Wednesday, December 23, 2015


December 23rd - Þorláksmessa

Traditionally, December 23rd is known as Þorláksmessa, commemorating the anniversary of the death of Saint Thorlak.

Þorlákur (1133 - 1193) was the bishop of Skálholt and died on December 23, 1193. At the next Althing in 1194, the day of his death was decreed a holiday. Soon afterwards, the bishop inofficially became the patron saint of Iceland. Subsequently, Þorláksmessa became a holiday in Norway, on the Faroe Islands and (since the 18th century) in Sweden, as "little Christmas" or "pre-Christmas". The Catholic Church never officially recognised Bishop Þorlákur as a saint before 1984 when Pope John Paul II.canonized him and officially declared him the patron saint of Iceland.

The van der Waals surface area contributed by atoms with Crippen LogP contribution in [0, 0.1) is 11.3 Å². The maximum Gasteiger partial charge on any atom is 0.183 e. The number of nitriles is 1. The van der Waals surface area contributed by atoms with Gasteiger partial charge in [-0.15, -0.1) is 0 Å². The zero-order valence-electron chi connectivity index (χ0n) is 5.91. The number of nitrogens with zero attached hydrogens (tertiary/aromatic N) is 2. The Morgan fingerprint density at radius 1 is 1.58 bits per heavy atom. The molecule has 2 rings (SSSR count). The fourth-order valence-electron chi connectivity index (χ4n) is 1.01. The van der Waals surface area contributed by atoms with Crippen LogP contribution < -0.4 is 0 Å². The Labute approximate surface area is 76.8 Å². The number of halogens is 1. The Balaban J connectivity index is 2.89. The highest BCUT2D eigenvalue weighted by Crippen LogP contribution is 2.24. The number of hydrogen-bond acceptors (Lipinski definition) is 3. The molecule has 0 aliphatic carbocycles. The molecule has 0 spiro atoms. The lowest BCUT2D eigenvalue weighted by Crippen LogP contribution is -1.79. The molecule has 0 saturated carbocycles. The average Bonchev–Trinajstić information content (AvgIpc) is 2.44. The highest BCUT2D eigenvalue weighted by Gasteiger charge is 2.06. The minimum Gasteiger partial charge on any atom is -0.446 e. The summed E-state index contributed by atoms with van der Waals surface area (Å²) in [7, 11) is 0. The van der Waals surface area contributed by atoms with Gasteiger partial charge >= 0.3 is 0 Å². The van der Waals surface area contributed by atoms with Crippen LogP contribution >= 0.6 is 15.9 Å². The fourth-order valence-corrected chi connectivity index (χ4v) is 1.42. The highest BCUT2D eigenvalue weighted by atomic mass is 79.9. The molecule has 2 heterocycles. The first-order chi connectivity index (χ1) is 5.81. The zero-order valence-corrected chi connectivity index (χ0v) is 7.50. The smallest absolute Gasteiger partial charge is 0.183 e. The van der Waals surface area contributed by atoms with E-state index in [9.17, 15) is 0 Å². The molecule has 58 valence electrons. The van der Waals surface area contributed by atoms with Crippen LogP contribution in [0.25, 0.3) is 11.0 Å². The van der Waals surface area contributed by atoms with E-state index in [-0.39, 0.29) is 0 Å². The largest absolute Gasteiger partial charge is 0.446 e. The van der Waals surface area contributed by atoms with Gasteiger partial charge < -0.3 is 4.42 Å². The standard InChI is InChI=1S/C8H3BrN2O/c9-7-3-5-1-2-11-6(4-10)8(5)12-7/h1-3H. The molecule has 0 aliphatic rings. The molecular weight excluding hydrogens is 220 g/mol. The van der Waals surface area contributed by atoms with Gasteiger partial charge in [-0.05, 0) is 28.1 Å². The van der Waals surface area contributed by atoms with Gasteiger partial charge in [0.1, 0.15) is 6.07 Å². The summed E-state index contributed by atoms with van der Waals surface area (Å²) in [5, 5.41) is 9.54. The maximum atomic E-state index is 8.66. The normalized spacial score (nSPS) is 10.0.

Traditionally, on Þorláksmessa Icelanders eat "kæst skata", rotten skate.

The Icelandic species of skate does not excrete urea though its kidneys, but accumulates it in the body. Thus, the fish is generally not suitable for human consumption. To deal with the problem of potential uraemia caused by this delicacy, the skate is buried and fermented. It takes at least four weeks until the urea has decayed and the fish becomes edible.
The fermented skate is then placed in boiling salt water and simmered until the meat separates from the bones. It is served with boiled potatoes, homemade "rúgbrauð" (rye bread), melted "hneðmjör" (mutton tallow fermented in the sea air and then kneaded) and fresh butter.
Still frozen: Kæst skata and hnoðmör

No comments:

Post a Comment